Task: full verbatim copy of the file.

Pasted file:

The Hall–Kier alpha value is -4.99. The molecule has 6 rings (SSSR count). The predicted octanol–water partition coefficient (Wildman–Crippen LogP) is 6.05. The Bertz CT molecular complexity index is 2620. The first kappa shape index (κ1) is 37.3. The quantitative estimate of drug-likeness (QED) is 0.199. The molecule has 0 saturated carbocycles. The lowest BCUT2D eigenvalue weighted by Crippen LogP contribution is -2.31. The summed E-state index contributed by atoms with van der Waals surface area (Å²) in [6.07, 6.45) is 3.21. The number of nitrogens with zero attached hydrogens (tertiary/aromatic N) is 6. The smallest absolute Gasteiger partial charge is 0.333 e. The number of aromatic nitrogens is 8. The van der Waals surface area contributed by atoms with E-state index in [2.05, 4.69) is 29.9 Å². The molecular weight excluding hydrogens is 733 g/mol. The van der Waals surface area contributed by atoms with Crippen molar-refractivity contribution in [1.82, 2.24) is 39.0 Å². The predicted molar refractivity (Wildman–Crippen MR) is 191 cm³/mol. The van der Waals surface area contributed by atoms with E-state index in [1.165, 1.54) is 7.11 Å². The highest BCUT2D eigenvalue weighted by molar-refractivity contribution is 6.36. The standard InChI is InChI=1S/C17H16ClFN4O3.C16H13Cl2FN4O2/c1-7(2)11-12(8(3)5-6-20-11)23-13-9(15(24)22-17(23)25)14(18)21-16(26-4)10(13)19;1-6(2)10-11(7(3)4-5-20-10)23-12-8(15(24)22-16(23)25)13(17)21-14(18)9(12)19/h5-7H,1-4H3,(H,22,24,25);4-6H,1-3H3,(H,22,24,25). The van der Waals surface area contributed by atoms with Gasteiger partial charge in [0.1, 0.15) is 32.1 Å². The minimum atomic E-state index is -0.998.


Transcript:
The Hall–Kier alpha value is -4.99. The molecule has 6 rings (SSSR count). The predicted octanol–water partition coefficient (Wildman–Crippen LogP) is 6.05. The Bertz CT molecular complexity index is 2620. The first kappa shape index (κ1) is 37.3. The quantitative estimate of drug-likeness (QED) is 0.199. The molecule has 0 saturated carbocycles. The lowest BCUT2D eigenvalue weighted by Crippen LogP contribution is -2.31. The summed E-state index contributed by atoms with van der Waals surface area (Å²) in [6.07, 6.45) is 3.21. The number of nitrogens with zero attached hydrogens (tertiary/aromatic N) is 6. The smallest absolute Gasteiger partial charge is 0.333 e. The number of aromatic nitrogens is 8. The van der Waals surface area contributed by atoms with E-state index in [2.05, 4.69) is 29.9 Å². The molecular weight excluding hydrogens is 733 g/mol. The van der Waals surface area contributed by atoms with Crippen molar-refractivity contribution in [1.82, 2.24) is 39.0 Å². The predicted molar refractivity (Wildman–Crippen MR) is 191 cm³/mol. The van der Waals surface area contributed by atoms with E-state index in [1.165, 1.54) is 7.11 Å². The highest BCUT2D eigenvalue weighted by molar-refractivity contribution is 6.36. The standard InChI is InChI=1S/C17H16ClFN4O3.C16H13Cl2FN4O2/c1-7(2)11-12(8(3)5-6-20-11)23-13-9(15(24)22-17(23)25)14(18)21-16(26-4)10(13)19;1-6(2)10-11(7(3)4-5-20-10)23-12-8(15(24)22-16(23)25)13(17)21-14(18)9(12)19/h5-7H,1-4H3,(H,22,24,25);4-6H,1-3H3,(H,22,24,25). The van der Waals surface area contributed by atoms with Gasteiger partial charge in [0.1, 0.15) is 32.1 Å². The minimum atomic E-state index is -0.998.